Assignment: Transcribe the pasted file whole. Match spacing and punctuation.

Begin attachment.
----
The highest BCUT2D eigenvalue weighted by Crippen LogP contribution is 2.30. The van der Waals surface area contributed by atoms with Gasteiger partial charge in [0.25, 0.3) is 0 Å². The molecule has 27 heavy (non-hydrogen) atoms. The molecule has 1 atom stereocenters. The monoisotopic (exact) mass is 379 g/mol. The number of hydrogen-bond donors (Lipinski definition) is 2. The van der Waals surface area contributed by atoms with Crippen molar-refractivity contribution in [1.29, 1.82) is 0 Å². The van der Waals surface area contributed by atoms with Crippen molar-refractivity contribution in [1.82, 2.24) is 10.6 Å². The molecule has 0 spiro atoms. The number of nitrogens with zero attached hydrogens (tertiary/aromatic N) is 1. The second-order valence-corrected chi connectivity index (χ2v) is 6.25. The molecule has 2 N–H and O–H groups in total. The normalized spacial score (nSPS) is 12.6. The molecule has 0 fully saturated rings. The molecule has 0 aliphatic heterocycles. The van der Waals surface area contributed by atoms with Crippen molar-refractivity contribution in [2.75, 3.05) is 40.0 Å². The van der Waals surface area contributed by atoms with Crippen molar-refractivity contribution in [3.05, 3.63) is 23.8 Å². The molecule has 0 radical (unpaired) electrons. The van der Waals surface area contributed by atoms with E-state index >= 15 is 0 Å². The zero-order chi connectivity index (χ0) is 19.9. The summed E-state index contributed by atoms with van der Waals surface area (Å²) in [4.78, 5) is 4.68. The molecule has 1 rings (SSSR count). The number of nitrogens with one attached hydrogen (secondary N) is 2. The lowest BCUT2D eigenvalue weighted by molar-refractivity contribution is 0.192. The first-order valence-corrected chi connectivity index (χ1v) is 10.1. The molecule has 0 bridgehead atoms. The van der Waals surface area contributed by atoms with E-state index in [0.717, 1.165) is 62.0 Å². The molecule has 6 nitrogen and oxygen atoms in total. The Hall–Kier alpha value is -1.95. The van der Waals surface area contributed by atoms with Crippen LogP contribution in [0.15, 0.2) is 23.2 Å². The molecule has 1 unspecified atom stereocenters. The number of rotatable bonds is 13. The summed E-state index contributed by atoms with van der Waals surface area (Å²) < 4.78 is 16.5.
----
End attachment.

The highest BCUT2D eigenvalue weighted by Crippen LogP contribution is 2.30. The van der Waals surface area contributed by atoms with Gasteiger partial charge in [0.25, 0.3) is 0 Å². The molecule has 27 heavy (non-hydrogen) atoms. The molecule has 1 atom stereocenters. The monoisotopic (exact) mass is 379 g/mol. The number of hydrogen-bond donors (Lipinski definition) is 2. The van der Waals surface area contributed by atoms with Crippen molar-refractivity contribution in [1.29, 1.82) is 0 Å². The van der Waals surface area contributed by atoms with Crippen molar-refractivity contribution in [1.82, 2.24) is 10.6 Å². The molecule has 0 spiro atoms. The number of nitrogens with zero attached hydrogens (tertiary/aromatic N) is 1. The second-order valence-corrected chi connectivity index (χ2v) is 6.25. The molecule has 2 N–H and O–H groups in total. The normalized spacial score (nSPS) is 12.6. The molecule has 0 fully saturated rings. The molecule has 0 aliphatic heterocycles. The van der Waals surface area contributed by atoms with Crippen molar-refractivity contribution in [2.75, 3.05) is 40.0 Å². The van der Waals surface area contributed by atoms with Crippen molar-refractivity contribution in [3.05, 3.63) is 23.8 Å². The molecule has 0 radical (unpaired) electrons. The van der Waals surface area contributed by atoms with E-state index >= 15 is 0 Å². The zero-order chi connectivity index (χ0) is 19.9. The summed E-state index contributed by atoms with van der Waals surface area (Å²) in [4.78, 5) is 4.68. The molecule has 1 rings (SSSR count). The number of nitrogens with one attached hydrogen (secondary N) is 2. The lowest BCUT2D eigenvalue weighted by molar-refractivity contribution is 0.192. The first-order valence-corrected chi connectivity index (χ1v) is 10.1. The molecule has 0 bridgehead atoms. The van der Waals surface area contributed by atoms with E-state index in [0.717, 1.165) is 62.0 Å². The molecule has 6 nitrogen and oxygen atoms in total. The Hall–Kier alpha value is -1.95. The van der Waals surface area contributed by atoms with Crippen LogP contribution in [0.15, 0.2) is 23.2 Å². The molecule has 1 unspecified atom stereocenters. The number of rotatable bonds is 13. The summed E-state index contributed by atoms with van der Waals surface area (Å²) < 4.78 is 16.5.